Exploration Through Example

Example-driven development, Agile testing, context-driven testing, Agile programming, Ruby, and other things of interest to Brian Marick
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Sun, 13 Nov 2005

Throwing tests away

In part of "When should a test be automated?", I look at tests that have broken because the intended behavior of the code changed. My urge is to fix them, but I stop myself and ask a question: if this test didn't exist in the first place, would I bother to write it? If not, I shouldn't bother to fix it. I should just delete it.

Here's an example where that practice would have led me astray.

I've been hacking away at the code in RubyFit that parses HTML. I'm changing it so that it will support Rick Mugridge's FitLibrary. To that end, I created a class, TagSlices, that splits HTML text at tag boundaries. For example, the TagSclices of foo<tag x="y">bar</tag>quux would be foo, <tag x="y">, bar, <tag>, and quux.

I'd looked at the Java implementation before starting. That code operates on a lowercased string for tag-matching, but returns chunks of the original string. In the implementation I started moving toward, maintaining the two strings was inconvenient, so I talked myself into thinking I could downcase the original string at the start and work only with that. Stupid (people sometimes do use capital letters in web pages), but I was backing away from a frustrating implementation closely modeled after the Java one - and thus un-Ruby-like and hard to get right. I was so focused on tags that I thought what was OK for them was OK for everything.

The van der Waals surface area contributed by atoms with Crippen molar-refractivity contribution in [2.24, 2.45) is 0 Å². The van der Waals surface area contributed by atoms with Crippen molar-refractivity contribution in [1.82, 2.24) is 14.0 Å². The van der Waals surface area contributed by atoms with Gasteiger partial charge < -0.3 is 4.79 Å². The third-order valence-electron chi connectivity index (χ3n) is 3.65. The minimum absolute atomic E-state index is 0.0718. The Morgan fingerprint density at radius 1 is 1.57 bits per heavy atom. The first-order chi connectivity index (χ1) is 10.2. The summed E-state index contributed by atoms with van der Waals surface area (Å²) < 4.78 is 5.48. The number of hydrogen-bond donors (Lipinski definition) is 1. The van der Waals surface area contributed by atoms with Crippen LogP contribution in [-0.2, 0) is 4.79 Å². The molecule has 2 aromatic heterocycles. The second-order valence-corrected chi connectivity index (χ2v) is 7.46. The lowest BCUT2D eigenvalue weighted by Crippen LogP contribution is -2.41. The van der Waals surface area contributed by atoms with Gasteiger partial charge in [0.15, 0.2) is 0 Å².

I'd generated TagSlices using a set of tests that did not reveal the bug. After I was done, I reran the unit tests for the old version. (I hadn't used them for development because they "chunked" the problem in a way that didn't fit the path I was taking.)

Here's one of those tests:

  def test_parsing
    p = Parse.from_text 'leader<Table foo=2>body</table>trailer', ['table']
    assert_equal 'leader', p.leader
->  assert_equal '<Table foo=2>', p.tag
    assert_equal 'body', p.body
    assert_equal 'trailer', p.trailer

It failed on the line marked with an arrow. I thought about that. Was the failure due to a bug? No, I'd decided it was harmless for tags to change case. Did any other assertion fail? No. Was the test completely redundant with other tests? It seemed so. So I should have thrown the test away. But I hesitated. After all, the changed behavior was a side effect, an implementation convenience. It would be just as harmless for tags to keep their case and pass the test. Maybe that wouldn't be as hard as I'd thought when I'd started. I looked at the code and it suddenly flashed on me that lowercasing the whole string wasn't harmless at all.

And, moments later, I realized that Ruby is a scripting language, after all; as such, it lives for regular expressions. Maybe in the Java world, it makes sense to search a lowercased string for "<table". In the Ruby world, it's better to search the original string for /<table/i.